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  5. I understand what christoz is saying but I am trying to be optimistic and hope Trump comes to his senses regarding climate science.  He has already changed his tune some since the election.  Does he really want to take the U.S. in a different direction that the rest of the world on this?

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  6. Just a heads-up: The UK telegraph is saying the Robert Scott and Earnest Shackleton expeditions of the 1910's prove Antarctic sea ice area has not changed in a century.  To quote the article "the levels in the early 1900s were between... 5.3 and 7.4 million square kilometres".  The article goes on to suggest the current value is '6 million square kilometres'.  Hence the title of the article: "Antarctic sea ice is not shrinking [in]... 100 years".  This is all well and good, except the current minimum Antarctic sea ice extent is not 6 million square kilometres, but 3 million square kilometres.  A Tamino reconstruction of Antarctic sea ice extent (10^6 km2) over the 20th century is shown here.  The Telegraph will probably retract their statement in a week, claiming that they got their units (mi^2 versus km^2) confused.  But the 'meme' will be out there, and that will not be retracted: which was the entire point of the article.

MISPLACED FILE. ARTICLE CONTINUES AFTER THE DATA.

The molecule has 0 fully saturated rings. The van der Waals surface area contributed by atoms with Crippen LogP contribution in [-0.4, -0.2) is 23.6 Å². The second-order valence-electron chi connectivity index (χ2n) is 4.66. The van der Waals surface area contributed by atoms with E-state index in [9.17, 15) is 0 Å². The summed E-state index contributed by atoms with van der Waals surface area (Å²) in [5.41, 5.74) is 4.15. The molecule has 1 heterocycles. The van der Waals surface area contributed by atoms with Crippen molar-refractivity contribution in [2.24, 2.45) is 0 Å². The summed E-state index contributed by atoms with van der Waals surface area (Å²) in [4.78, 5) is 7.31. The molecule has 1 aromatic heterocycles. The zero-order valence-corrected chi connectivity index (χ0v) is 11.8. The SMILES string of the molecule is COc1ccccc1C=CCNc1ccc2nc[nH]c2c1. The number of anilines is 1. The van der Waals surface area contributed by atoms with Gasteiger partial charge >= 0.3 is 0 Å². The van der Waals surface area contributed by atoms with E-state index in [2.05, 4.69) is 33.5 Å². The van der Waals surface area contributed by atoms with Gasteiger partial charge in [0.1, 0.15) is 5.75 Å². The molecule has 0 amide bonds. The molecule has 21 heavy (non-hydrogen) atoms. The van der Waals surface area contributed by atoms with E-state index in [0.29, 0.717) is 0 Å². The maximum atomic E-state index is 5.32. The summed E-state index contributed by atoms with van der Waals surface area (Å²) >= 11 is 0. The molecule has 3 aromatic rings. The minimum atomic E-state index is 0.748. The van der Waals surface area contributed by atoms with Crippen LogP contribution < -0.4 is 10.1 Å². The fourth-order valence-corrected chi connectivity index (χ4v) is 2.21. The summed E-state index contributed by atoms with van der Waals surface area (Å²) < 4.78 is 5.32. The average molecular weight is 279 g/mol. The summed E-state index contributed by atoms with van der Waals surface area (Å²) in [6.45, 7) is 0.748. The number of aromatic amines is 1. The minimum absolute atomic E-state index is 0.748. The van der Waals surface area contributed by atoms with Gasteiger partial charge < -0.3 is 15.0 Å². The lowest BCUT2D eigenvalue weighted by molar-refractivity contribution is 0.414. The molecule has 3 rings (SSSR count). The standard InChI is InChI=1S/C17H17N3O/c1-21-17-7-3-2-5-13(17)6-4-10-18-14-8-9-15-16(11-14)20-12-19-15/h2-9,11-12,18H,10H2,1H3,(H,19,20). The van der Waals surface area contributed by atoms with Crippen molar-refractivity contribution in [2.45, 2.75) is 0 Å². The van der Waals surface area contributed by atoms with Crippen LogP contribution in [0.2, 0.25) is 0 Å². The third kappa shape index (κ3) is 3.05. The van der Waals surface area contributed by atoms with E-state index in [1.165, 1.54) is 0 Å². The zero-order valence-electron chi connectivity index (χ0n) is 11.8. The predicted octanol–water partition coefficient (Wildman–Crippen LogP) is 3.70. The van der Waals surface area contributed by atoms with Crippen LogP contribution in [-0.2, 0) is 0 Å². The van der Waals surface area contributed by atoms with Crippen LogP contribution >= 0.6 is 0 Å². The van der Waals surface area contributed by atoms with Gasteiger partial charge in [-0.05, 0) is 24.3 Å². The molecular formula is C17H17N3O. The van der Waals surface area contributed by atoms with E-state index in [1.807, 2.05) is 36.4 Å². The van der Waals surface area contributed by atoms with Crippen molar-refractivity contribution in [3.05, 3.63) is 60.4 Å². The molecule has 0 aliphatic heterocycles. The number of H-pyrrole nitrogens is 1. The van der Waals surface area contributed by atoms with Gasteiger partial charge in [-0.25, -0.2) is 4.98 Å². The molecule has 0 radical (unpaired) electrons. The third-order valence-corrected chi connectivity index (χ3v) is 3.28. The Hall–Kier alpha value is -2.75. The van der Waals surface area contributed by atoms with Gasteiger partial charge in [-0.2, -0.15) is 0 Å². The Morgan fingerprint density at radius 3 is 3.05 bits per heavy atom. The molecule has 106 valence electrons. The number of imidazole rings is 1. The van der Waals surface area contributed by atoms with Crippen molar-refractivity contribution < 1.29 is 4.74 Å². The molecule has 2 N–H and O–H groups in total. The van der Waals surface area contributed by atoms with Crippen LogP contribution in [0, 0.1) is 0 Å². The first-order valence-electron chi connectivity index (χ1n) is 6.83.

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  7. Trump's original position was climate change is a Chinese scam and he was adamant the USA would pull out of the Paris accord. Now Trump says humans are implicated in climate change to "some extent", and he is open minded about Paris. This has been in the news the last couple of days.

    I suspect Trump lacks sincerity on this change of mind, and is just trying to be all things to all people. I hope Im wrong of course.

    More significant is this. Trump is not going to find it so easy to get what he wants all the time, whatever that may be. He is used to running his family empire and will find government quite different. He has already appointed hard line climate sceptics, and his election has empowered the Republican Congress. Trump simply doesn't have the power to dictate what all these people think and do, and they are mostly all climate denialists. So even if Trump softens his position personally, it will spin out of Trumps control.

    Memes do get out in the public, deliberately so. People hear the memes they like, and close their mind to anything that makes them feel uncomfortable. So many people are driven by gut feelings and emotions its scary.

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  8. ubrew12 @2